Video for 19th October, 2023
Hello everyone and welcome to this week’s video.
Earlier on this week yet another atrocity unfolded in the Israeli Palestinian conflict. A hospital was bombed and hundreds of people sheltering there were killed. The recriminations followed quickly with each side blaming the other. If it was deliberate, it was unconscionable. More likely it was an accident – collateral damage as it is euphemistically referred to. An accident that wouldn’t have happened if the fighting wasn’t going on. Blame in these circumstances is almost moot.
In the midst of this awful conflict the incident has particularly tragic overtones for Anglicans because the hospital was run by the Anglican Diocese of Jerusalem as part of its outreach to Gaza. I had the privilege of meeting Archbishop Hosam in happier times in May this year. He is a delightful man: gentle and kind and a Palestinian Christian. It must be doubly difficult for him having family and congregational members on both sides of the divide. These connections draw us in to the pain of the conflict. One of our clergy has had to return from Jerusalem where he was teaching at the Anglican College. Others have family in Israel. Some of the family are back in the UK. Others, Israeli residents, have been called up to fight. My colleague the Bishop of Norwich was due to zoom in to a House of Bishops meeting last week from Jerusalem, but was unable to because he needed to go to the shelter while the bombs fell.
In the relative safety of the UK the initial horror can easily fade into the background of one other news report from Ukraine or similar terrorist outrages in Nigeria, or as I write this Uganda where a honeymooning couple have been murdered by Islamic terrorists. We can be too quick to dull the horror with distraction, too easily write it off as just the way the world is, and switch channels to something more diverting. Christians, however, are called to a deeper empathy than this. Paul’s exposition of the ethical implications of the Gospel in Romans twelve asks us to, “rejoice with those who rejoice; mourn with those who mourn.” He also enshrines the principle of non-retaliation, “do not repay anyone evil for evil. Be careful to do what is right in the eyes of everyone. If it is possible, as far as it depends on you, live at peace with everyone.”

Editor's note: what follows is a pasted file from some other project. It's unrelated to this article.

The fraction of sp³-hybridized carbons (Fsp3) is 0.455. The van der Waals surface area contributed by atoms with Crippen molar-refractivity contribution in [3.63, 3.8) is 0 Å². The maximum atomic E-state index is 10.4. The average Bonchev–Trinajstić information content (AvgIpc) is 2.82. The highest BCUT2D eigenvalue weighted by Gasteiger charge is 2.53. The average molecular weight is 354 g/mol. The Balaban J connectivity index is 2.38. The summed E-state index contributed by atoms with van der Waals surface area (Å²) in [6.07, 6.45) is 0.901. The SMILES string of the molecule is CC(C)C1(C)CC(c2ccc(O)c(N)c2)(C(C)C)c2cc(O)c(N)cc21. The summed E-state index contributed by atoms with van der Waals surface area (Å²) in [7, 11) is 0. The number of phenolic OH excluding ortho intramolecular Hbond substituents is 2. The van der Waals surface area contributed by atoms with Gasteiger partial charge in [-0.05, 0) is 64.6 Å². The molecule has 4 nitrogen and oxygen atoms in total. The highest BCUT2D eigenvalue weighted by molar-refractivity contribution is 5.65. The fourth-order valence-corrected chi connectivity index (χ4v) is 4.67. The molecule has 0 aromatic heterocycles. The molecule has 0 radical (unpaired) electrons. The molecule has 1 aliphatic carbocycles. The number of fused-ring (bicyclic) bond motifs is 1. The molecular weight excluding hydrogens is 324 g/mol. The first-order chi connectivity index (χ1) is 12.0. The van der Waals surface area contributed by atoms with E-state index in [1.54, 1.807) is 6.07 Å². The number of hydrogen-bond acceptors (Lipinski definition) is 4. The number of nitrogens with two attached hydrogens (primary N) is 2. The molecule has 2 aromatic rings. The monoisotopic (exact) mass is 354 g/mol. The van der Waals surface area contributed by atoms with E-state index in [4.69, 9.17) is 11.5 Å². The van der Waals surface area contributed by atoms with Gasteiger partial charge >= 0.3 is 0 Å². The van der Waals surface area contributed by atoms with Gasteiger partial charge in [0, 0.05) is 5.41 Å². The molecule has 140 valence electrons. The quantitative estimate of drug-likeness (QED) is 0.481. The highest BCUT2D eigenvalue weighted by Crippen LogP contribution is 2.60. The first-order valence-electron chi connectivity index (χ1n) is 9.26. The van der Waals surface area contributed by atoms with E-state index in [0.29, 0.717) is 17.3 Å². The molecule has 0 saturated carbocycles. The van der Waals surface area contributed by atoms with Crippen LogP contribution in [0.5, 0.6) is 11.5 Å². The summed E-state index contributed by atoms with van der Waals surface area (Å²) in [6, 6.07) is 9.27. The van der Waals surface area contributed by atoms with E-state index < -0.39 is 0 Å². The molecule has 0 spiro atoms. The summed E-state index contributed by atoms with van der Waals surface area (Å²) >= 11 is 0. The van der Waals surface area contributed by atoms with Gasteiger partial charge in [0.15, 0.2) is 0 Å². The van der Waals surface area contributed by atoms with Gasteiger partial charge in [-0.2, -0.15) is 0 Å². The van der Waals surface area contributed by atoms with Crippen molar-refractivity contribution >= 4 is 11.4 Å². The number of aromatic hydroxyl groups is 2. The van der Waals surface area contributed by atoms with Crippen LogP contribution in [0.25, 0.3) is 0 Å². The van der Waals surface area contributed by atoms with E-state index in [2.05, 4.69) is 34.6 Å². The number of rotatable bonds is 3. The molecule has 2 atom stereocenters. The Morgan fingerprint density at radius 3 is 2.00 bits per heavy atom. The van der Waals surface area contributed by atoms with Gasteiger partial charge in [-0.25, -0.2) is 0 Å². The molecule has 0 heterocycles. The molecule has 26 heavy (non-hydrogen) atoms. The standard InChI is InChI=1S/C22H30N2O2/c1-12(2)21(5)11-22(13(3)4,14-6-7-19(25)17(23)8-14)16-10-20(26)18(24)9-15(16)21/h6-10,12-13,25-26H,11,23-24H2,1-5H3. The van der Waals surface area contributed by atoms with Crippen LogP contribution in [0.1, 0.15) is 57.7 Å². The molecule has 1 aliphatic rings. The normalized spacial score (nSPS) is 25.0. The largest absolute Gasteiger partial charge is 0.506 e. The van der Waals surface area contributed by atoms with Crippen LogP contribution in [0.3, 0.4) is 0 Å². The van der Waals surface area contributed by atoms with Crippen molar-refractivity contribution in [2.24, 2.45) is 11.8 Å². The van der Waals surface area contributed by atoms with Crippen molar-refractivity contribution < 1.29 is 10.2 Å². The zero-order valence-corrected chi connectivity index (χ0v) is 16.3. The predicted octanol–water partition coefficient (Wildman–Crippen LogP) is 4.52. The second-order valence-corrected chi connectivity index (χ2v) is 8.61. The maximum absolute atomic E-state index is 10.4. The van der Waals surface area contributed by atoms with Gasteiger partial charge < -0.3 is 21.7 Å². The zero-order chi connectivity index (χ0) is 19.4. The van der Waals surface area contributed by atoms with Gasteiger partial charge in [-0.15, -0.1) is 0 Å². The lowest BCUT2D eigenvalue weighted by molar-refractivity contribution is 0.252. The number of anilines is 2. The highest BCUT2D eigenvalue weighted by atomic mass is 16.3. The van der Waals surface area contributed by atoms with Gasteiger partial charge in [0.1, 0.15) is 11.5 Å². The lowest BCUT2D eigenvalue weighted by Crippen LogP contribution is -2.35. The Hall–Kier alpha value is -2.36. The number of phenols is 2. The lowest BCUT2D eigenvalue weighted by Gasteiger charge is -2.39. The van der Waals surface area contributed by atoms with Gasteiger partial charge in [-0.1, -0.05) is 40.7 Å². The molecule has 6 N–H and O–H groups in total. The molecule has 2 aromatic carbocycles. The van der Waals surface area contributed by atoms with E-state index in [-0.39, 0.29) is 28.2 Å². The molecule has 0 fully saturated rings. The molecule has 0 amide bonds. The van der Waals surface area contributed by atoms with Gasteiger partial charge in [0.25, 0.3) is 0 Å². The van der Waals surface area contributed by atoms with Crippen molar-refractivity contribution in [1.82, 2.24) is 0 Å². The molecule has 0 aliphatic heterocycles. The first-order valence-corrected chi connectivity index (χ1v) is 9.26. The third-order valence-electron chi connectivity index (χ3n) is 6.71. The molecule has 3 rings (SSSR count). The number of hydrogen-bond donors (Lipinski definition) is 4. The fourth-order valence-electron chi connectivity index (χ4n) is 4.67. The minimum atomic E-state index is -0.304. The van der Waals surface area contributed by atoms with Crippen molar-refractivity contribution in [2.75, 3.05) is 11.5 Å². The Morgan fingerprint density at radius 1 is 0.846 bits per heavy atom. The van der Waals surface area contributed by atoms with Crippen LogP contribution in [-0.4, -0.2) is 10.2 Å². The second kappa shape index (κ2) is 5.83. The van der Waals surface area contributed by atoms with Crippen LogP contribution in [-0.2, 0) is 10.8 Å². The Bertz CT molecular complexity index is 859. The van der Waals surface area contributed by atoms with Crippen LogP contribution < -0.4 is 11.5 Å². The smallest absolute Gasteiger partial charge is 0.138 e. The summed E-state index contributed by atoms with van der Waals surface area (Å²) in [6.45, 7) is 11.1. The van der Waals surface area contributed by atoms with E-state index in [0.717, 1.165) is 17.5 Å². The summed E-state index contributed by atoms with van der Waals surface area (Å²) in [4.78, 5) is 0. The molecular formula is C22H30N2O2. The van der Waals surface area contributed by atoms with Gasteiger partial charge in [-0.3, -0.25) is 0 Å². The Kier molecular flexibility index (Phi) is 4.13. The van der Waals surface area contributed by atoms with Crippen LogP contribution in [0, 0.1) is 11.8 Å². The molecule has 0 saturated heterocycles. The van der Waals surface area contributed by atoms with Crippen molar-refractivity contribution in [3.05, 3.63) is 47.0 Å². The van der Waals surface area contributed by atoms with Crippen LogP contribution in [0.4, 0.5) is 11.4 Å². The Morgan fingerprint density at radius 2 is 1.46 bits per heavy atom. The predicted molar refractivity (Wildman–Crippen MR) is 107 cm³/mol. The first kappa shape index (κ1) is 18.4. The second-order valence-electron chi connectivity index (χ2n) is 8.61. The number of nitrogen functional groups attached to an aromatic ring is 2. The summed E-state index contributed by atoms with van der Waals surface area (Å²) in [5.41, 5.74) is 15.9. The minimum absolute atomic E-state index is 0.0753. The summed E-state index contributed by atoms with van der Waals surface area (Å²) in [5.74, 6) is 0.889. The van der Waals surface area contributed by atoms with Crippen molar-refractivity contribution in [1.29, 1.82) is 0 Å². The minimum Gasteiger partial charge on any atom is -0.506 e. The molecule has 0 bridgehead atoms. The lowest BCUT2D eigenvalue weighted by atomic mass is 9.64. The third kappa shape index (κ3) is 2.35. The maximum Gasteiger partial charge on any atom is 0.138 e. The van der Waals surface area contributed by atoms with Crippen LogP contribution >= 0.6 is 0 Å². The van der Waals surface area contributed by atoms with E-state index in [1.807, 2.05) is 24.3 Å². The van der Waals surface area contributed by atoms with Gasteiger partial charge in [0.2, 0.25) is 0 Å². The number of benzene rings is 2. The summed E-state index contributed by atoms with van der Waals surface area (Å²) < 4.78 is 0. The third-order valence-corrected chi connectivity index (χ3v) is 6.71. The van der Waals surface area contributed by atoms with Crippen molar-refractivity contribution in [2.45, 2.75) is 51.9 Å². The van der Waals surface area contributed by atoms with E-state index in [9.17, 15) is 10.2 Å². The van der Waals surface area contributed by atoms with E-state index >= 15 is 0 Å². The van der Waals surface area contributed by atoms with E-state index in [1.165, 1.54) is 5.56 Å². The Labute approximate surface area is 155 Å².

We cannot isolate ourselves from the world’s pain. In this we are walking the way of Jesus who resolutely confronted evil with non-violence and in the end overcame it, but at the cost of his earthly life. We are part of a worldwide family of Christians. Their pain and suffering is to some extent ours as well. Being part of the Anglican communion draws us together into a web of love and mutual support. In good times we can learn from one another as our different cultural standpoints help us to see our blind spots. In the awful times we stand in solidarity with them and seek to share our resources and support.
I have been praying not just for our Christian family caught up in all this, but for all the people of the region – that restraint may overcome the desire for revenge; that the violence may stop to give some breathing space for thought and reconciliation. The Christian population of the Holy Land has been devastated over the last few years. Post WW2 about 30-40% of the Palestinians would have identified as Christian. Now it is closer to 2% if that. Islamic extremism and Israeli occupation have made life so intolerable that many have emigrated to seek a safer life elsewhere. Places like the Anglican hospital in Gaza are faithful reminders that the gospel of love is for everyone. If there was ever a time when the gospel values of empathy and non-retaliation were needed it is now. I hope that the tragedy of this hospital explosion, like the cross itself, may be one of those moments when the pain leads to something creative and new, not into a further cycle of despair, retribution and hopelessness.